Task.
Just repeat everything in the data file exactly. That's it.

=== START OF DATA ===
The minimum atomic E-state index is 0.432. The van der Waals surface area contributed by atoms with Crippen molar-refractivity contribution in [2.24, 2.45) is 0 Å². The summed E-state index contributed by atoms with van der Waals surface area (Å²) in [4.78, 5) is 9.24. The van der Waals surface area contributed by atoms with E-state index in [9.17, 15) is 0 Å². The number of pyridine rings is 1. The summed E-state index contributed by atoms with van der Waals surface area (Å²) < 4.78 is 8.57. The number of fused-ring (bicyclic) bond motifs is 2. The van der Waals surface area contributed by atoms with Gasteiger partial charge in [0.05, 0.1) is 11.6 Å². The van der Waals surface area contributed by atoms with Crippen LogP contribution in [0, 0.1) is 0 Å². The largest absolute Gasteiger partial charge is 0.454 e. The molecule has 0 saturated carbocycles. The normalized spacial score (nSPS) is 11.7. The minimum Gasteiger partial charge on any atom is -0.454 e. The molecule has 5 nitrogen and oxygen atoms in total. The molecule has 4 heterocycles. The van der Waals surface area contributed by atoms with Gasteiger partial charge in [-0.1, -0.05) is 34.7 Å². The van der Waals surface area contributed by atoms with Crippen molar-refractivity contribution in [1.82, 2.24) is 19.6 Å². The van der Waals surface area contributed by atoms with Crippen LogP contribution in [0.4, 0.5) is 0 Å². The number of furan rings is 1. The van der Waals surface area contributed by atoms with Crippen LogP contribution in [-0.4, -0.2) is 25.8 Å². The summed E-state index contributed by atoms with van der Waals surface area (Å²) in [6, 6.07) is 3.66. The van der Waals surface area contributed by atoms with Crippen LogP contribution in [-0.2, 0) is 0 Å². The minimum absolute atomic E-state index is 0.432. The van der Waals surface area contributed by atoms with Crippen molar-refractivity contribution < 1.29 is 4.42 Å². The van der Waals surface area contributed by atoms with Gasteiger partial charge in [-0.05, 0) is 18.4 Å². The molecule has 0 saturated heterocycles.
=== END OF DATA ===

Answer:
The minimum atomic E-state index is 0.432. The van der Waals surface area contributed by atoms with Crippen molar-refractivity contribution in [2.24, 2.45) is 0 Å². The summed E-state index contributed by atoms with van der Waals surface area (Å²) in [4.78, 5) is 9.24. The van der Waals surface area contributed by atoms with E-state index in [9.17, 15) is 0 Å². The number of pyridine rings is 1. The summed E-state index contributed by atoms with van der Waals surface area (Å²) < 4.78 is 8.57. The number of fused-ring (bicyclic) bond motifs is 2. The van der Waals surface area contributed by atoms with Gasteiger partial charge in [0.05, 0.1) is 11.6 Å². The van der Waals surface area contributed by atoms with Crippen LogP contribution in [0, 0.1) is 0 Å². The largest absolute Gasteiger partial charge is 0.454 e. The molecule has 0 saturated carbocycles. The normalized spacial score (nSPS) is 11.7. The minimum Gasteiger partial charge on any atom is -0.454 e. The molecule has 5 nitrogen and oxygen atoms in total. The molecule has 4 heterocycles. The van der Waals surface area contributed by atoms with Gasteiger partial charge in [-0.1, -0.05) is 34.7 Å². The van der Waals surface area contributed by atoms with Crippen molar-refractivity contribution in [1.82, 2.24) is 19.6 Å². The van der Waals surface area contributed by atoms with Crippen LogP contribution in [0.4, 0.5) is 0 Å². The number of furan rings is 1. The van der Waals surface area contributed by atoms with Crippen LogP contribution in [-0.4, -0.2) is 25.8 Å². The summed E-state index contributed by atoms with van der Waals surface area (Å²) in [6, 6.07) is 3.66. The van der Waals surface area contributed by atoms with Crippen LogP contribution in [-0.2, 0) is 0 Å². The minimum absolute atomic E-state index is 0.432. The van der Waals surface area contributed by atoms with Crippen molar-refractivity contribution < 1.29 is 4.42 Å². The van der Waals surface area contributed by atoms with Gasteiger partial charge in [-0.05, 0) is 18.4 Å². The molecule has 0 saturated heterocycles.